Quantum computers are wondrous because they operate on quantum mechanics.
Quantinuum unveiled a new one in a Denver data center and invited a small crew of people to see it.
The computer looked like a very sophisticated science experiment.
A drab, vinyl-floored, windowless office building just north of Denver houses one of the wonders of the computer industry. It's home to several wonders, actually: a data center where two commercial-quantum computers are operating for paying customers including JPMorgan, and a third prototype under construction.
Quantum computers are wondrous because they operate on the principles defined by quantum mechanics: the tiniest parts of the universe where the rules of classical physics, as we think we know them, don't always apply. Instead of transistors that calculate information by switching on and off, quantum computers use qubits, which can switch to "on," "off," or "both," meaning some state in between.
Proponents say these computers are uniquely able to solve complex problems, such as discovering new materials or determining how to improve supply chains.
Quantinuum, which spun out of the defense contractor giant Honeywell in 2021 after Honeywell acquired the UK quantum company Cambridge Quantum, built the computer I saw. I visited as part of an invitational media-and-analysts' day held a few days before Quantinuum officially launched H2, its 32-qubit, second-generation quantum computer on Tuesday.
Quantinuum claims the H2 is the most precise quantum computer ever built — and it's published the results of numerous benchmarks tests it conducted to back its bravado.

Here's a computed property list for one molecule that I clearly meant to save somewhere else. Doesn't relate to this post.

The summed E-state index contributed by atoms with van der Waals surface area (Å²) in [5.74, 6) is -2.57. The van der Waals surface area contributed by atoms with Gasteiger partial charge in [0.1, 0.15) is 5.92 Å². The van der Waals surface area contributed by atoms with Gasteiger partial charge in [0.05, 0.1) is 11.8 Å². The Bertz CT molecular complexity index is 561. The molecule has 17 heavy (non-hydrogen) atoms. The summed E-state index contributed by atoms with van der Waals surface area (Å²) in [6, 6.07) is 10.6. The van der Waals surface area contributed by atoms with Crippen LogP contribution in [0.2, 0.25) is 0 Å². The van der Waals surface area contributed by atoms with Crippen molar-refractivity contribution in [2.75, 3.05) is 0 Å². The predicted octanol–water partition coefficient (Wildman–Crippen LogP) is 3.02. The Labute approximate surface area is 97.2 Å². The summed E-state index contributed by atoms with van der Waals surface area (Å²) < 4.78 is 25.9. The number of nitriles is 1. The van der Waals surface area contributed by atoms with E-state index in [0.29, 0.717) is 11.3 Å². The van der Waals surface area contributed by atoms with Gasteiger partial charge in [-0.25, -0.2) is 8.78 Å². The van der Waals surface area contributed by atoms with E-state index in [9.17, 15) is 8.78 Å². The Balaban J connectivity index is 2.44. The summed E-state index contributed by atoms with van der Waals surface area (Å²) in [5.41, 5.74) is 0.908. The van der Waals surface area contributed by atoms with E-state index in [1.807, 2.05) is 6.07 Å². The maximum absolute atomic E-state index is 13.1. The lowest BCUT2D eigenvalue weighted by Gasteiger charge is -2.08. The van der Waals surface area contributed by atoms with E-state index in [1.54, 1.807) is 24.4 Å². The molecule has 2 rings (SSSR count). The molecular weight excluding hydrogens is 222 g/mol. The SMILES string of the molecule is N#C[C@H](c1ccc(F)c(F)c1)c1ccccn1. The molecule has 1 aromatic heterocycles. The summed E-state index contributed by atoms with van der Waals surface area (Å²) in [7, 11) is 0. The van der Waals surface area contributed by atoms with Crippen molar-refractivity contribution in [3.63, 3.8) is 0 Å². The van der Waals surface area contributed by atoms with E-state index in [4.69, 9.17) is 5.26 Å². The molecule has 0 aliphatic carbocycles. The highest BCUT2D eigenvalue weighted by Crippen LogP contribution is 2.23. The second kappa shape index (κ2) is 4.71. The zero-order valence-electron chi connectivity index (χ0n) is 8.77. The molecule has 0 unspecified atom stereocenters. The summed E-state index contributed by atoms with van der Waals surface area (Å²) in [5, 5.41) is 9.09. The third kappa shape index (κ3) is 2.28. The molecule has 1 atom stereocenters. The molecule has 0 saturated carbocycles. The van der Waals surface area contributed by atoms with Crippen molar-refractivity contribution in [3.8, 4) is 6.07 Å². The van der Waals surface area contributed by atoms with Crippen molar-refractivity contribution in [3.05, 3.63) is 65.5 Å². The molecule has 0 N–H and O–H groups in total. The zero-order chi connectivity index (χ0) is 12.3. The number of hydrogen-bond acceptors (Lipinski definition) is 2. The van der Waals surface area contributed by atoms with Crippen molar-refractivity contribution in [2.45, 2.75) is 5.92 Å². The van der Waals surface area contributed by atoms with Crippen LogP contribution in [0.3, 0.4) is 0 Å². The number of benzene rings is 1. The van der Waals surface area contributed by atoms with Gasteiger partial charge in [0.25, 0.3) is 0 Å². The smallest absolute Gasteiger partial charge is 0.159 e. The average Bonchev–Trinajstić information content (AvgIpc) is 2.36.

That's a significant claim because for these computers to reach their potential and one day be far more powerful than today's supercomputers, they'll need to use hundreds, a thousand, or even more qubits. And to do that, the qubits must stay on task, calculating what engineers tell them to compute.
Infinitesimal environmental changes, such as temperature or light, can interfere with their work. The more qubits crammed together, the higher the likelihood that some will get distracted by that so-called noise, and the higher the likelihood that the computer's overall results will be less accurate.
Because of that, some skeptics have said that quantum computing at that scale may not be possible. Still, Russell Stutz, the executive responsible for the design and build of these computers at Quantinuum, told me that his work has made him a believer. "It's not if, but when," he said.
Other competitors focus on size records. In November, IBM unveiled a 400-qubit machine, and Google has used a 54-qubit processor called Sycamore since 2019. A handful of startups are working on quantum as well.
No one can say how long it will be before quantum computers reach the scale and reliability to meet their promise, but they are already in use for early adopters experimenting with the tech. Companies like Nvidia and Microsoft, which is building its own quantum computer, are partners to Quantinuum.